My Chinese Greens Stir-fry is made with Chinese mustard greens and strips of aburaage. Instead of adding garlic and ginger, which is used in many Chinese stir-fry dishes, I used a very small amount of dashi-based seasoning. This is what gives this dish a more authentic Japanese flavour.
Today’s dish is very quick to cook just like most stir-fry dishes. It is a perfect side dish when you need one more item to compete your meal. Chinese greens and tofu products are a good match too.
I just realised that I already posted a similar dish, Stir-fried Choy Sum with Deep-fried Tofu. The ingredients used in this recipe and today’s recipe are easily interchangeable.
What is in My Chinese Greens Stir-fry
The main ingredient is Chinese mustard greens, but I added sliced aburaage pieces to give a different dimension to the flavour and texture. Aburaage also goes well with the dashi-based flavour.
- A bunch of Chinese mustard greens (gai choy, 芥菜 )
- 2 sheets of aburaage, cut into 1cm/⅜” wide strips.
- Shiro dashi
- Light soy sauce or normal soy sauce
In Japan, you can buy a bottle of vegetarian shiro dashi for vegetarian dishes, but not in Sydney. If you can find it, use vegetarian shiro dashi to make today’s dish vegetarian.
Alternatively, you can replace shiro dashi and soy sauce with konbu tsuyu (昆布つゆ), which is a vegetarian version of condensed Japanese noodle soup base.
The konbu tsuyu that I bought from the Asian grocery store close by (photo below) was very sweet and I needed to change the proportion of shiro dashi and soy sauce to make it a similar taste. I included the details of how to do this in the notes section of the recipe card.
How to Make My Chinese Greens Stir-fry
Stir-fry is fundamentally a three-step cooking process – chop, cook, and season. Today’s stir-fry is no exception.
- Cut the mustard green leaves into 5-7cm/2-2¾” long pieces. Separate the thick stalk portions from the soft leaf portions.
- Stir-fry the stalk pieces first, then add the leaves.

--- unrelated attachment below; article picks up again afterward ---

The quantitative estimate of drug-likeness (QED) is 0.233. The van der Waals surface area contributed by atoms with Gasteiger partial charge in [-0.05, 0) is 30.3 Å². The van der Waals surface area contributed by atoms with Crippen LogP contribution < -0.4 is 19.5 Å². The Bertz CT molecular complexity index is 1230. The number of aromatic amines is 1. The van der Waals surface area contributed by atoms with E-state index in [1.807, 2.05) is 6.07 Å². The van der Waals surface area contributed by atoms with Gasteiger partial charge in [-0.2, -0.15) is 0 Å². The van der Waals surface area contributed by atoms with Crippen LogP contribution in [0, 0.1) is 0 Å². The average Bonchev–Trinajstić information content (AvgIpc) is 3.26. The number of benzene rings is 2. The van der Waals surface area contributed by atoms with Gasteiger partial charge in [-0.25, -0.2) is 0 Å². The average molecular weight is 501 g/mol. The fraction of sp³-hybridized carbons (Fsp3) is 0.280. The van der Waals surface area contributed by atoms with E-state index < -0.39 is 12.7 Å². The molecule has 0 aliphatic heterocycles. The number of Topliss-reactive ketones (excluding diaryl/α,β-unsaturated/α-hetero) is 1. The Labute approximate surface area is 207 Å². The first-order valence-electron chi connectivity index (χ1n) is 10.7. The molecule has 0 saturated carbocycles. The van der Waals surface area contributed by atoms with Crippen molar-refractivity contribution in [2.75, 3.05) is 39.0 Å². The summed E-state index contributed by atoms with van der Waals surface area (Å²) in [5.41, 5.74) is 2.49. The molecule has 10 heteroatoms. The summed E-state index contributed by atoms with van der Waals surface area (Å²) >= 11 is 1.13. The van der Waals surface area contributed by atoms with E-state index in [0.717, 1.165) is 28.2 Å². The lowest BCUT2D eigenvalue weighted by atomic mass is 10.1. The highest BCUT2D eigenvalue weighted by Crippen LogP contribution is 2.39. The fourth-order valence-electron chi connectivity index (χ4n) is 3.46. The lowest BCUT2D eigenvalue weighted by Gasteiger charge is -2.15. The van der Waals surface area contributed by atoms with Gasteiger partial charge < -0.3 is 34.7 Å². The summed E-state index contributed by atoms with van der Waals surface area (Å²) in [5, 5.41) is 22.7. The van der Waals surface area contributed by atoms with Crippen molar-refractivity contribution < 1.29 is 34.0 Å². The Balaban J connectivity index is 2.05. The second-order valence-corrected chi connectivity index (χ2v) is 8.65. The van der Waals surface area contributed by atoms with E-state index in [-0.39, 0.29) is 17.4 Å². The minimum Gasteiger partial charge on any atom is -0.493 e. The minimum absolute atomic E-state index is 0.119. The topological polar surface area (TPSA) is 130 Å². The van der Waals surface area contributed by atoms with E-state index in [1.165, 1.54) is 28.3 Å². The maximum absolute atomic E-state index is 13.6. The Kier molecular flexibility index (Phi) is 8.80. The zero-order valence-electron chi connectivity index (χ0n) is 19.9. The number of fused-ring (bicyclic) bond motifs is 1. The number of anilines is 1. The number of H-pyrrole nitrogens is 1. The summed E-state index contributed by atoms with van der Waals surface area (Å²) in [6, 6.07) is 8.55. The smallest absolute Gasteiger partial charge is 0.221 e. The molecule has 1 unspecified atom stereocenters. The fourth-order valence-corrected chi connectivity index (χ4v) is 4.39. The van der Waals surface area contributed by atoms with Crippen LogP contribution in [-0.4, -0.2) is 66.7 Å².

- When the leaves start wilting, add aburaage strips.
- When the mustard leaves are all wilted, turn the heat off.
- Add shiro dashi and soy sauce, then mix quickly.
I gave a wide range of the length you need to chop the mustard greens to because it really doesn’t matter much as long as they are not too short or too long.
Each stem of Chinese mustard greens is short but often thick. Each leaf grows out of it in a staggered way from the bottom of the stem.
When preparing the Chinese mustard leaves, I remove the leaves off the stems, leaving the inner most short leaf attached to the stem.
The seasoning evaporates quickly because of the residual heat of the pan. So, you need to mix very fast to evenly spread the flavour over the vegetables.
Chinese Mustard Greens Stir-fry is a quick and easy side dish, and very tasty. It tastes good even if the dish is not hot, which makes it perfect for a bento box.
My Chinese Greens Stir-fry is made of Chinese mustard greens and strips of aburaage. Instead of adding garlic and ginger, which are used in most Chinese stir-fry, I use a very small amount of dashi-based seasoning, which gives this dish a more authentic Japanese flavour.
Don't forget to see the section 'MEAL IDEAS' below the recipe card! It gives you a list of dishes that I have already posted and this recipe that can make up a complete meal. I hope it is of help to you.
Remove the leaves from each stem of the Chinese mustard greens, leaving the innermost small leaf attached to the short stem. If the stem is thick, halve it vertically.
Cut each leaf into 5-7cm/2-2¾" long, grouping the thin leaf portions and the thick stalk portions separately.
Pour 2 cups of boiling water over aburaage to remove excess oil, then squeeze water out. Cut aburaage crosswise into 1cm/⅜" wide strips.
Add oil to a frying pan over high heat and stir-fry the stalks of the Chinese mustard greens for about 1 minute until the outside of the leaves starts browning.
Add the leaves to the pan and continue to stir-fry until about half of the leaves start wilting.
Add aburaage strips to the pan and stir.
When all the leaves are wilted, turn the heat off.
Add shiro dashi and soy sauce to the pan and mix well quickly (note 3).
Serve in a large plate to share or individually.
1. Gai choy has a peppery, pungent taste, but not as strong as mustard greens. The taste of young gai choi is even milder.
You can substitute gai choy with other Chinese greens, such as choy sum, that do not have a strong flavour. If the ingredient has a dominant flavour, the seasoning of today’s stir-fry may be lost.
2. If you are a vegetarian, you can use vegetarian shiro dashi if you can buy it (I haven’t seen it yet where I live).
Alternatively, you can buy a konbu tsuyu that is more accessible (see the photo in the post). Konbu tsuyu is a vegetarian version of condensed Japanese noodle soup base. If your konbu tsuyu is very sweet (which is often the case) you have to replace 2 teaspoons of shiro dashi with 1 teaspoon konbu tsuyu and increase the soy sauce to 2 teaspoons.
3. Even if the heat is turned off, the seasoning liquid evaporates very quickly because the quantity is so small and the frying pan is still quite hot. If you don’t mix well, the flavour will not be evenly spread.
4. Nutrition per serving.
serving: 163g calories: 174kcal fat: 13g (20%) saturated fat: 1.3g (7%) trans fat: 0.1g polyunsaturated fat: 4.5g monounsaturated fat: 6.4g cholesterol: 0mg (0%) sodium: 211mg (9%) potassium: 533mg (15%) carbohydrates: 8.5g (3%) dietary fibre: 5.1g (20%) sugar: 2.4g protein: 9.1g vitamin a: 76% vitamin c: 146% calcium: 119% iron: 19%